COMMENTARY

Your Malpractice Advisor: Unique Malpractice Risks for Rheumatologists

Steven I. Kern, Esq.

Disclosures

September 21, 2010

Introduction

Rheumatologists may face unique malpractice risks, for a variety of reasons. One reason is that rheumatologists may have a more difficult treatment decision than other specialists. Another is that a notable percentage of rheumatology patients may be using complementary and alternative treatments while also following a traditional medical regime. These pose risks on a number of levels. As a result, rheumatologists need to be alert to numerous issues, and should also take extra steps to protect themselves to prevent a malpractice lawsuit. These extra steps could include having a detailed informed consent document, which is typically not standard other than with surgeons.

Most specialists treat patients for definitive diagnoses, made after diagnostic testing objectively identifies the condition. But rheumatologists often treat patients with less well-defined diseases. The treatment options often include powerful medications such as steroids and steroid-sparing alternatives with their own potentially serious side effects, as well as addictive pain medications. Additionally, the severity of the patient's condition, and the pain that may be associated with it, are often difficult to quantify. The less precise the diagnosis will result in less precise standards of treatment and the more opportunity for disagreement over the best course of care.

Uncertain Diagnoses

Without a definitive, objective diagnosis, a rheumatologist's decision to use powerful medications can easily be second-guessed. That's especially the case when those medications lead to infection, organ failure, or other disease. Whether the benefits of any given course of treatment outweigh the risks involved, or alternate therapies, may be uncertain. Therefore, the rheumatologist may have a more difficult decision than other specialists, when choosing a particular course of treatment for a patient.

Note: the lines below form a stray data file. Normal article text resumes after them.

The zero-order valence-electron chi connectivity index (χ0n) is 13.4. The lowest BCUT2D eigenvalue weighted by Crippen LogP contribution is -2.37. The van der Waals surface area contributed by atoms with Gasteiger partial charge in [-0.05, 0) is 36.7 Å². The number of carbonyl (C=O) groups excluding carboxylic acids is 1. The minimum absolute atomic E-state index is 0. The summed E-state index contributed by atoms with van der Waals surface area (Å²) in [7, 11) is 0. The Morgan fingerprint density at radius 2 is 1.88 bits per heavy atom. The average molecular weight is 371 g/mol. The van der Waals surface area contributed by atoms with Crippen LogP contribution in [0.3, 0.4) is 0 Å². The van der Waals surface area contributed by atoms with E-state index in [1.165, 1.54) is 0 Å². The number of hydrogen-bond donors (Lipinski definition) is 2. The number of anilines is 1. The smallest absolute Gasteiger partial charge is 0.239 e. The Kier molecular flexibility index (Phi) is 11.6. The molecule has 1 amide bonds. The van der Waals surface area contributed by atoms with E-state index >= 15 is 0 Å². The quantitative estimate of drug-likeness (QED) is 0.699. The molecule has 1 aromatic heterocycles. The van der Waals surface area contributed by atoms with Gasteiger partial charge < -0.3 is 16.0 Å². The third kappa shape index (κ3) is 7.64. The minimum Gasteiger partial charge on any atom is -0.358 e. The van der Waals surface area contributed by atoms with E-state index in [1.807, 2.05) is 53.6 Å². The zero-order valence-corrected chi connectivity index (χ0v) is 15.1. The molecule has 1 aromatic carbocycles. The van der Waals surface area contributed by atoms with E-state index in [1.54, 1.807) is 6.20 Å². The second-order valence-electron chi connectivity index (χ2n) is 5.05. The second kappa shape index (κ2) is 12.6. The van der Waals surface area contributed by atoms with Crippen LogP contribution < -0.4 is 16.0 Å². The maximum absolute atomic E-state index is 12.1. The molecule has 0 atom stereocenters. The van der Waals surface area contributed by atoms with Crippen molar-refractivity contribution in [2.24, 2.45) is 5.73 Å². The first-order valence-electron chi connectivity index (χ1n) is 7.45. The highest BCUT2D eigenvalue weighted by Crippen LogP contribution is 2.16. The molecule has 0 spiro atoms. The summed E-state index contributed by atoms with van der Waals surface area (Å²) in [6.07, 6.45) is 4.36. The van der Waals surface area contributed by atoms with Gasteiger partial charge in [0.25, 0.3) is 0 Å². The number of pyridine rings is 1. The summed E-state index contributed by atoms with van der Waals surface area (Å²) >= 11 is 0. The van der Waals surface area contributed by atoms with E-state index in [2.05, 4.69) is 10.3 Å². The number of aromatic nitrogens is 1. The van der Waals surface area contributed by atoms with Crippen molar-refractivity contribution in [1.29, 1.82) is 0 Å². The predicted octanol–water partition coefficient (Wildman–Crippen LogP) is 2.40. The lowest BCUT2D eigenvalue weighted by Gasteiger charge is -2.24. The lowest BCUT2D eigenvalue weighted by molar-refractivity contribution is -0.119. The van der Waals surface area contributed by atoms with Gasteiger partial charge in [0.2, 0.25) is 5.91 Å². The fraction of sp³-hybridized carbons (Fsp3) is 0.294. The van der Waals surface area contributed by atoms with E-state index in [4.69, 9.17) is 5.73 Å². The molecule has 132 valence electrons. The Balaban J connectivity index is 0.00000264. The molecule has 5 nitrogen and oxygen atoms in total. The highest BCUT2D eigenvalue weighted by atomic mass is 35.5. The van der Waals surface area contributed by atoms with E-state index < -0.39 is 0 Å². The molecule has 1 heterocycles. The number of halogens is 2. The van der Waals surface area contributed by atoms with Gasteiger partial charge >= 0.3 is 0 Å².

For those reasons, rheumatologists need to be sure to have a full, frank discussion with their patients. Physicians can only feel comfortable initiating or continuing a course of treatment when the patient fully understands the risks and alternatives, and then knowingly consents to course of treatment. For medical/legal reasons, physicians need to fully inform the patient, and must also carefully document the fact that the patient has been fully informed, understands the risks, benefits, and alternatives, and has decided to proceed with treatment.

This signed consent form is fairly unique for rheumatology. Though a surgeon will never operate without having first obtained a signed informed consent, rheumatologists rarely obtain similar informed consents before placing patients on treatment regimes that involve potentially dangerous or toxic drugs. Given the malpractice risks associated with these drugs, rheumatologists should consider written informed consents as an essential part of their risk-management strategies.

As many of these drugs require careful monitoring, the written informed consent should also include the patient's acknowledgment of his or her responsibility to get regular laboratory testing as a condition for continuing to use the medication. This is especially important if the patient will be followed by a primary care physician who might renew medications without recognizing the need for close monitoring.

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